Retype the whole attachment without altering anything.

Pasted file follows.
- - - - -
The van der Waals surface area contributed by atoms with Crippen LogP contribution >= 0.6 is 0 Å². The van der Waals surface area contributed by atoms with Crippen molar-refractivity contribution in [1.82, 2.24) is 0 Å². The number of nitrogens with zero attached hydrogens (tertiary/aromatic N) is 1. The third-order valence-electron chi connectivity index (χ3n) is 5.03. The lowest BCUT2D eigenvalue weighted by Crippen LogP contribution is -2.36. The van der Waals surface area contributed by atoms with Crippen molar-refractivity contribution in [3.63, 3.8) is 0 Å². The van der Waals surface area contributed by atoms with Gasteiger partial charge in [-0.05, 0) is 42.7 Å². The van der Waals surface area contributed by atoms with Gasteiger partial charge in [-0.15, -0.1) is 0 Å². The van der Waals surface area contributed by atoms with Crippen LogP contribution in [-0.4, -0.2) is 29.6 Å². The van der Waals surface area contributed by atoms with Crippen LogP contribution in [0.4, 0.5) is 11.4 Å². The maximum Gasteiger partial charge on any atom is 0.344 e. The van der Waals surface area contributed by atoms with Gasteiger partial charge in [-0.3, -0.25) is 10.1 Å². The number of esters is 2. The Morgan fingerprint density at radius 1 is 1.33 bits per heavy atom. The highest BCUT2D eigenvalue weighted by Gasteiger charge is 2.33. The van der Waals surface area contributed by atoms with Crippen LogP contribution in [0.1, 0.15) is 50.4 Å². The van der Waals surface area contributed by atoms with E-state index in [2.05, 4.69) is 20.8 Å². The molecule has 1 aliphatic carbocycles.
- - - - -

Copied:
The van der Waals surface area contributed by atoms with Crippen LogP contribution >= 0.6 is 0 Å². The van der Waals surface area contributed by atoms with Crippen molar-refractivity contribution in [1.82, 2.24) is 0 Å². The number of nitrogens with zero attached hydrogens (tertiary/aromatic N) is 1. The third-order valence-electron chi connectivity index (χ3n) is 5.03. The lowest BCUT2D eigenvalue weighted by Crippen LogP contribution is -2.36. The van der Waals surface area contributed by atoms with Crippen molar-refractivity contribution in [3.63, 3.8) is 0 Å². The van der Waals surface area contributed by atoms with Gasteiger partial charge in [-0.05, 0) is 42.7 Å². The van der Waals surface area contributed by atoms with Gasteiger partial charge in [-0.15, -0.1) is 0 Å². The van der Waals surface area contributed by atoms with Crippen LogP contribution in [-0.4, -0.2) is 29.6 Å². The van der Waals surface area contributed by atoms with Crippen LogP contribution in [0.4, 0.5) is 11.4 Å². The maximum Gasteiger partial charge on any atom is 0.344 e. The van der Waals surface area contributed by atoms with Gasteiger partial charge in [-0.3, -0.25) is 10.1 Å². The number of esters is 2. The Morgan fingerprint density at radius 1 is 1.33 bits per heavy atom. The highest BCUT2D eigenvalue weighted by Gasteiger charge is 2.33. The van der Waals surface area contributed by atoms with Crippen LogP contribution in [0.1, 0.15) is 50.4 Å². The van der Waals surface area contributed by atoms with E-state index in [2.05, 4.69) is 20.8 Å². The molecule has 1 aliphatic carbocycles.